Pricing, network quality and marketing key to 4G success: Ovum
By Digital News Asia March 27, 2015
- Pricing 4G at a premium or offering unlimited data not effective strategies
- Operators that lead on network quality can differentiate themselves from rivals
OPERATORS need to align 4G (Fourth Generation) network rollouts and upgrades with clear marketing that highlights the advantages of 4G technology over 3G, according to the latest research from Ovum.
Furthermore, 4G pricing must add more value to end-users to put operators in the best position to maintain ARPU (average revenue per user) levels through higher levels of mobile broadband usage, the research firm said in a statement.
According to Ovum’s latest research (4G Best Practice: Operator strategy to launch 4G and stimulate mobile broadband usage), pricing 4G at a premium or offering unlimited data is not an effective strategy to profitably increase LTE (Long-Term Evolution) subscription uptake.
The most successful 4G operators by subscriptions either launched 4G at no premium to 3G or quickly moved to price 4G at the same level as 3G.
Faster download and upload speeds were found to be insufficient to justify a premium for 4G over 3G for all but the highest-spending mobile users – and only at the initial stages of 4G rollout.
“Rather than this meaning operators can’t increase revenues from 4G services, there is evidence from leading 4G operators in the United States, South Korea and the United Kingdom that not charging a premium for 4G will increase data revenues,” said Paul Lambert, Ovum senior analyst and author of the report.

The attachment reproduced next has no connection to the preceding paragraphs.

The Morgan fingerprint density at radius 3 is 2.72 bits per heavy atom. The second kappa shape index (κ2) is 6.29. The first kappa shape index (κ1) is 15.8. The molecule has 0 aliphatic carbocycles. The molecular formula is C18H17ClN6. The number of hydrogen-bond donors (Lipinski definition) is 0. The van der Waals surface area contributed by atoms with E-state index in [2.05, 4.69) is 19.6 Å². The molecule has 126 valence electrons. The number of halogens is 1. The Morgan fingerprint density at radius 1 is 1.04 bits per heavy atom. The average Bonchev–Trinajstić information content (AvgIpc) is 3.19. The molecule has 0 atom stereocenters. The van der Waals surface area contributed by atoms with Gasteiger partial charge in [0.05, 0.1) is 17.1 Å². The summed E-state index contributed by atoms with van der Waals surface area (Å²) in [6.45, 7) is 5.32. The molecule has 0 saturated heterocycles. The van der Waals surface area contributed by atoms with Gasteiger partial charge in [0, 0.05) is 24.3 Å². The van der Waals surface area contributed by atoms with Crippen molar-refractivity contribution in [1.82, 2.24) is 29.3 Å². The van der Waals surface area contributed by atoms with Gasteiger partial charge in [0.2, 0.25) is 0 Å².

“This is because the enhanced quality of the 4G user experience stimulates usage,” he added.
The report finds that in order to stay competitive, successful 4G operators have evolved their pricing by bundling more value with 4G subscriptions.
By doing this, they have been able to differentiate around content and also migrate subscribers to higher-cost monthly plans by offering incrementally more data and content at higher prices.
Being able to communicate what difference 4G will make to mobile users is crucial, especially at the time of launch.
To maximise the value of 4G investments, the technology must be used as a platform to reinvigorate operators’ brands by focusing on how it offers a new and enhanced network experience.
“EE in the United Kingdom is a great example of how an operator used its 4G launch to focus its market positioning around offering a premium mobile broadband experience, largely based on speed,” said Lambert (pic).
The experience of the world’s leading 4G operators by subscriptions shows the importance of maintaining a 4G network advantage. Because the network has a direct impact on the quality of the network experience, operators that lead on network quality can differentiate from rivals.
“Operators have to effectively communicate the enhanced network experience to end-users,” said Lambert.
“The most successful 4G marketing messages to date have communicated the speed advantages of 4G over 3G without highlighting actual download speeds, which is neither understood by all consumers nor is necessarily an accurate reflection of real-life network speeds,” he added.
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